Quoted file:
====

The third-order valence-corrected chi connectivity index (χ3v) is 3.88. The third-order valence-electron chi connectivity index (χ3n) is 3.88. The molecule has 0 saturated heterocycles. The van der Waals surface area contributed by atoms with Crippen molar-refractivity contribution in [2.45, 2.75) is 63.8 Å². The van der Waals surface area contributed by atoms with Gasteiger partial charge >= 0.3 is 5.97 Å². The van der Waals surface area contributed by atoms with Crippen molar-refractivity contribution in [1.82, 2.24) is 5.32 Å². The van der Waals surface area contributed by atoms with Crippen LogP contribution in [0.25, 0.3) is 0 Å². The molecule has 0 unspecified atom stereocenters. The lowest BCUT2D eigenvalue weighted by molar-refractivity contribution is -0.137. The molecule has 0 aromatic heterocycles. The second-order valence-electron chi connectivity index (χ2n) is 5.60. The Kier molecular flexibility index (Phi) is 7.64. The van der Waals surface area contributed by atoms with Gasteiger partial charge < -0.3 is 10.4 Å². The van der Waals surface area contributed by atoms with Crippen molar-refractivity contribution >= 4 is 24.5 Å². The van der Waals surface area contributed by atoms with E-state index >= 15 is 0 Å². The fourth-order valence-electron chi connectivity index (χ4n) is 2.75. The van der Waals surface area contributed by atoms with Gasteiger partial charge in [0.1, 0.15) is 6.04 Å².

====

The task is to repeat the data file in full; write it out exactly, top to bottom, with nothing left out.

The third-order valence-corrected chi connectivity index (χ3v) is 3.88. The third-order valence-electron chi connectivity index (χ3n) is 3.88. The molecule has 0 saturated heterocycles. The van der Waals surface area contributed by atoms with Crippen molar-refractivity contribution in [2.45, 2.75) is 63.8 Å². The van der Waals surface area contributed by atoms with Gasteiger partial charge >= 0.3 is 5.97 Å². The van der Waals surface area contributed by atoms with Crippen molar-refractivity contribution in [1.82, 2.24) is 5.32 Å². The van der Waals surface area contributed by atoms with Crippen LogP contribution in [0.25, 0.3) is 0 Å². The molecule has 0 unspecified atom stereocenters. The lowest BCUT2D eigenvalue weighted by molar-refractivity contribution is -0.137. The molecule has 0 aromatic heterocycles. The second-order valence-electron chi connectivity index (χ2n) is 5.60. The Kier molecular flexibility index (Phi) is 7.64. The van der Waals surface area contributed by atoms with Gasteiger partial charge < -0.3 is 10.4 Å². The van der Waals surface area contributed by atoms with Crippen molar-refractivity contribution >= 4 is 24.5 Å². The van der Waals surface area contributed by atoms with E-state index >= 15 is 0 Å². The fourth-order valence-electron chi connectivity index (χ4n) is 2.75. The van der Waals surface area contributed by atoms with Gasteiger partial charge in [0.1, 0.15) is 6.04 Å².